People with diabetes are at higher risk for eye diseases that can lead to vision loss or blindness, but they might not have symptoms at first. Regular eye exams can provide early detection, when treatment is most effective.
Diabetic retinopathy, one of three major forms of diabetic eye disease, is the leading cause of blindness in American adults aged 20-74, according to the National Eye Institute.
Two other major eye diseases associated with diabetes are cataracts and glaucoma. People with diabetes are more likely to get cataracts — clouding of the eye lens — at an earlier age and they are twice as likely to get glaucoma — fluid pressure in the eye that leads to optic nerve damage.
The good news is that 90 percent of diabetes-related blindness is preventable through early detection and treatment.
The most common diabetic eye disease, diabetic retinopathy, usually affects both eyes and is caused by changes in the blood vessels in the retina, the light-sensitive layer at the back of the eye. Fluctuating blood sugar levels in diabetics can cause the blood vessels to swell and leak fluids, leading to vision loss.
The leaking vessels also can cause macular edema, in which fluid accumulates and causes swelling in the area of the retina that controls central vision, the macula. It can occur at any stage.
Diabetic retinopathy is a progressive disease. In its later stages, blood vessels grow abnormally and leak blood, which causes severe vision loss or blindness.
The longer patients have diabetes, the more likely they are to develop retinopathy.
"There are a lot of diabetics in the country. Fifty percent of people with diabetes will show signs [of retinopathy] after 14 years," says Dr. Craig Sklar of the Eye Care Group, with offices in Waterbury, New Haven, Southbury and Branford.
"It's essential for people to keep their blood sugar under control" to prevent rapid changes in blood vessels, he says. "It's not a disease [diabetics] can take a vacation from. They really need to be disciplined throughout their lives. It's a major, major cause of blindness."
In 2012, the NEI reported that 7.7 million Americans were affected by diabetic retinopathy, an increase of 3.7 million in the past decade. That number is expected to grow to 11 million by 2030.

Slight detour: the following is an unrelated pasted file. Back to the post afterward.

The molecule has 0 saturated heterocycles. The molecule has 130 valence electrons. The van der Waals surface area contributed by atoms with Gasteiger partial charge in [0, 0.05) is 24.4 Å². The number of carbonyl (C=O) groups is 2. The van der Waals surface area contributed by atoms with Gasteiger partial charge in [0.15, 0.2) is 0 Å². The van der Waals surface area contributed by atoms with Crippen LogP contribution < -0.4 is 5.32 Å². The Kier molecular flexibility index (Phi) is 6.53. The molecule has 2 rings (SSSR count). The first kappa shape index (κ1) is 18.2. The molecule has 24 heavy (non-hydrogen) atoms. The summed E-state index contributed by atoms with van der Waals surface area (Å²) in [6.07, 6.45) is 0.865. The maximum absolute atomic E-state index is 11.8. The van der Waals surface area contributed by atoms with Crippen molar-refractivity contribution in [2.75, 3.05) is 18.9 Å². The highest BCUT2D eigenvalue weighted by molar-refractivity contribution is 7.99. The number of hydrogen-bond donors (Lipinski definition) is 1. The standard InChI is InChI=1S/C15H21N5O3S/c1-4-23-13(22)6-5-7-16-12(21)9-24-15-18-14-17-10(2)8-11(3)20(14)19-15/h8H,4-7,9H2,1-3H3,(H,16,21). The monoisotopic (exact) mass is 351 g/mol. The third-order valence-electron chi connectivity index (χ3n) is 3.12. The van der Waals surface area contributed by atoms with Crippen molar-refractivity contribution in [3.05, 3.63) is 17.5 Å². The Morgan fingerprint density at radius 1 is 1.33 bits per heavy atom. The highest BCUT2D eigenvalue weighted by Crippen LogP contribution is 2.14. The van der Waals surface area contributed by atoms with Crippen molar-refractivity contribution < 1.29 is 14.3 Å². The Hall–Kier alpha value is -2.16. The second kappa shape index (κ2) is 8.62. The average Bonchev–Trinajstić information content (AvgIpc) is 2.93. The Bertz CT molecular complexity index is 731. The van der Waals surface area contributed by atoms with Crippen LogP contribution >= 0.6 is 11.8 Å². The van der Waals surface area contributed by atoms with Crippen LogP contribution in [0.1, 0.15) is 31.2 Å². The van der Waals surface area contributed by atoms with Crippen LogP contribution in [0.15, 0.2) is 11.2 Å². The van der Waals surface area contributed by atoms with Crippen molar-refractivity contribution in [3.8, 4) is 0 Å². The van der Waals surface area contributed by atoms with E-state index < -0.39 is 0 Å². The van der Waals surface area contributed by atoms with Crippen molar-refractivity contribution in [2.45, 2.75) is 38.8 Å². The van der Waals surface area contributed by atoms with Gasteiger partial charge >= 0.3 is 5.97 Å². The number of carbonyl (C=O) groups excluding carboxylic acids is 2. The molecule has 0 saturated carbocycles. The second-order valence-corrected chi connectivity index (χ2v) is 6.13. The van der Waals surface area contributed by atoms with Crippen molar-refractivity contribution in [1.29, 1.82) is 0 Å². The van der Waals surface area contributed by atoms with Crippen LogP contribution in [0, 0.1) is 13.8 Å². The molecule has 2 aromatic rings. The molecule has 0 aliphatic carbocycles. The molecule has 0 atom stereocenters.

"Even though it's a leading cause of blindness, there's still a lot we can do," Sklar says.
The NEI recommends dilated eye exams yearly for diabetics. Patients should not wait for vision changes or pain because symptoms develop gradually.
The NEI also recommends that diabetics control their blood sugar, blood pressure and cholesterol levels through healthy eating, exercise and medication.
According to the federal Centers for Disease Control and Prevention, in 2012 about half of those affected by diabetic retinopathy were not getting their eyes examined in time for treatment to be effective.
An advantage of early detection is the opportunity to make lifestyle changes, including making more frequent visits to the eye doctor, who will check to see if the disease is progressing, and inform the patient of what to watch for, Sklar says.
It is recommended that people with diabetic retinopathy get eye exams more often than once a year. With treatment, even people with proliferative retinopathy — a severe stage of the disease — can reduce their risk of blindness by 95 percent, according to the NEI.
Laser surgery and drugs are used to treat proliferative retinopathy and macular edema. If someone has proliferative retinopathy, "the risk of being legally blind within five years is about 35 percent, but with laser treatment they have a better than 90 percent chance of preserving their vision," Sklar says.
Laser treatment for proliferative retinopathy might result in loss of side vision and some night and color vision. But a patient's remaining sight can be saved. It works best before new blood vessels have started to bleed. If there is severe bleeding, a surgical treatment, vitrectomy, is required, experts say.
To find an eye doctor, use referrals from sources around you. Talk to family, friends, family doctors, hospitals, professional associations and your insurance company. And when you meet with your doctor, ask questions until you clearly understand the information provided. Bring a family member or friend to help with notes and questions, ask for written instructions and where to go for further information.
If you are diabetic, maintaining stable blood sugar levels and scheduling regular eye exams can save your sight. Sklar says he has seen improvement in the way that patients take care of their eyes: "I see them better managed than several years ago. I think people have more of an awareness."